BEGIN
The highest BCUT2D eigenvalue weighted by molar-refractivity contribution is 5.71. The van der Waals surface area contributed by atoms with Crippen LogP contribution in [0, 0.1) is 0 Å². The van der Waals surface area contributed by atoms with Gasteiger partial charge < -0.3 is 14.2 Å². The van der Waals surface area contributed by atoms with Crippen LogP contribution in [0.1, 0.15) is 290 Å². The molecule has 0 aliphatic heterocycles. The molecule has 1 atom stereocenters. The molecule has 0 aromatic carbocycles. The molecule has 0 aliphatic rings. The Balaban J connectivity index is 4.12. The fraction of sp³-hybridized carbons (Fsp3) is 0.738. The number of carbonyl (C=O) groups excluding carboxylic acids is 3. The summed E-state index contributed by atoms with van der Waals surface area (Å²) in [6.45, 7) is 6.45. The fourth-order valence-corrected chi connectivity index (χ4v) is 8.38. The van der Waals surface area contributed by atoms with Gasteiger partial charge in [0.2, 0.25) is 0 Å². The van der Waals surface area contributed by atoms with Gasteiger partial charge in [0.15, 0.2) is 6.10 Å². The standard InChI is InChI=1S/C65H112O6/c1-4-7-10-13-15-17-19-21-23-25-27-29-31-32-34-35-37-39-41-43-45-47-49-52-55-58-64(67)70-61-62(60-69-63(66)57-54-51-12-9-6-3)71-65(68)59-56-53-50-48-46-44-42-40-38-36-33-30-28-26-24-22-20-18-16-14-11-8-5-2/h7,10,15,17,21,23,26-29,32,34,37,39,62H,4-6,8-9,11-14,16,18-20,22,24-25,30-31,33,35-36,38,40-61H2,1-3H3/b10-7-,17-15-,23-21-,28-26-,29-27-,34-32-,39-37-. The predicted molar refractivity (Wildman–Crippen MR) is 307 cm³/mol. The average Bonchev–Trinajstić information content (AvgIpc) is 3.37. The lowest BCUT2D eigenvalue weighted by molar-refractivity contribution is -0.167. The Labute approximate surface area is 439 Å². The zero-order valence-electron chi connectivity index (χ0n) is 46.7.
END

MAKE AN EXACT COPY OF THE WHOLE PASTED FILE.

The highest BCUT2D eigenvalue weighted by molar-refractivity contribution is 5.71. The van der Waals surface area contributed by atoms with Crippen LogP contribution in [0, 0.1) is 0 Å². The van der Waals surface area contributed by atoms with Gasteiger partial charge < -0.3 is 14.2 Å². The van der Waals surface area contributed by atoms with Crippen LogP contribution in [0.1, 0.15) is 290 Å². The molecule has 0 aliphatic heterocycles. The molecule has 1 atom stereocenters. The molecule has 0 aromatic carbocycles. The molecule has 0 aliphatic rings. The Balaban J connectivity index is 4.12. The fraction of sp³-hybridized carbons (Fsp3) is 0.738. The number of carbonyl (C=O) groups excluding carboxylic acids is 3. The summed E-state index contributed by atoms with van der Waals surface area (Å²) in [6.45, 7) is 6.45. The fourth-order valence-corrected chi connectivity index (χ4v) is 8.38. The van der Waals surface area contributed by atoms with Gasteiger partial charge in [0.2, 0.25) is 0 Å². The van der Waals surface area contributed by atoms with Gasteiger partial charge in [0.15, 0.2) is 6.10 Å². The standard InChI is InChI=1S/C65H112O6/c1-4-7-10-13-15-17-19-21-23-25-27-29-31-32-34-35-37-39-41-43-45-47-49-52-55-58-64(67)70-61-62(60-69-63(66)57-54-51-12-9-6-3)71-65(68)59-56-53-50-48-46-44-42-40-38-36-33-30-28-26-24-22-20-18-16-14-11-8-5-2/h7,10,15,17,21,23,26-29,32,34,37,39,62H,4-6,8-9,11-14,16,18-20,22,24-25,30-31,33,35-36,38,40-61H2,1-3H3/b10-7-,17-15-,23-21-,28-26-,29-27-,34-32-,39-37-. The predicted molar refractivity (Wildman–Crippen MR) is 307 cm³/mol. The average Bonchev–Trinajstić information content (AvgIpc) is 3.37. The lowest BCUT2D eigenvalue weighted by molar-refractivity contribution is -0.167. The Labute approximate surface area is 439 Å². The zero-order valence-electron chi connectivity index (χ0n) is 46.7.